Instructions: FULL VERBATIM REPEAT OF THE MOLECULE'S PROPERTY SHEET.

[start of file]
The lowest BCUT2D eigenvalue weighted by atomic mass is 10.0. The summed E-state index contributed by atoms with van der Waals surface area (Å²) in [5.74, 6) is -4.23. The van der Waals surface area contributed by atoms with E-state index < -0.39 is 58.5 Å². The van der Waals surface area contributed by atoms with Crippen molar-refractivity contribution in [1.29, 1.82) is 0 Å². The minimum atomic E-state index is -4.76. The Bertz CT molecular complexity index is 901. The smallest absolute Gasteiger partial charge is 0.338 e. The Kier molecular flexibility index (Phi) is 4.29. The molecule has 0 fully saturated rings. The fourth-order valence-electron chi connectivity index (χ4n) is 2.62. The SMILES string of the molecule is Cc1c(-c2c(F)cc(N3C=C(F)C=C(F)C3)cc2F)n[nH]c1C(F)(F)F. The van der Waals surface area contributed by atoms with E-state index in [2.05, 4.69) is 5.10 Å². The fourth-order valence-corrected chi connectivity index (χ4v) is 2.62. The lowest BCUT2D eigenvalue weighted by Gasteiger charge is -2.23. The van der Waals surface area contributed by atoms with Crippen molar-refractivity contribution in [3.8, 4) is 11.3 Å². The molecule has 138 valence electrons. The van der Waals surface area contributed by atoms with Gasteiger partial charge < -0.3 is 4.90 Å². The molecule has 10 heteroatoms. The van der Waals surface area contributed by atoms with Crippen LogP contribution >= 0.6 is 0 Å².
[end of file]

The lowest BCUT2D eigenvalue weighted by atomic mass is 10.0. The summed E-state index contributed by atoms with van der Waals surface area (Å²) in [5.74, 6) is -4.23. The van der Waals surface area contributed by atoms with E-state index < -0.39 is 58.5 Å². The van der Waals surface area contributed by atoms with Crippen molar-refractivity contribution in [1.29, 1.82) is 0 Å². The minimum atomic E-state index is -4.76. The Bertz CT molecular complexity index is 901. The smallest absolute Gasteiger partial charge is 0.338 e. The Kier molecular flexibility index (Phi) is 4.29. The molecule has 0 fully saturated rings. The fourth-order valence-electron chi connectivity index (χ4n) is 2.62. The SMILES string of the molecule is Cc1c(-c2c(F)cc(N3C=C(F)C=C(F)C3)cc2F)n[nH]c1C(F)(F)F. The van der Waals surface area contributed by atoms with E-state index in [2.05, 4.69) is 5.10 Å². The fourth-order valence-corrected chi connectivity index (χ4v) is 2.62. The lowest BCUT2D eigenvalue weighted by Gasteiger charge is -2.23. The van der Waals surface area contributed by atoms with Crippen molar-refractivity contribution in [3.8, 4) is 11.3 Å². The molecule has 138 valence electrons. The van der Waals surface area contributed by atoms with Gasteiger partial charge < -0.3 is 4.90 Å². The molecule has 10 heteroatoms. The van der Waals surface area contributed by atoms with Crippen LogP contribution >= 0.6 is 0 Å².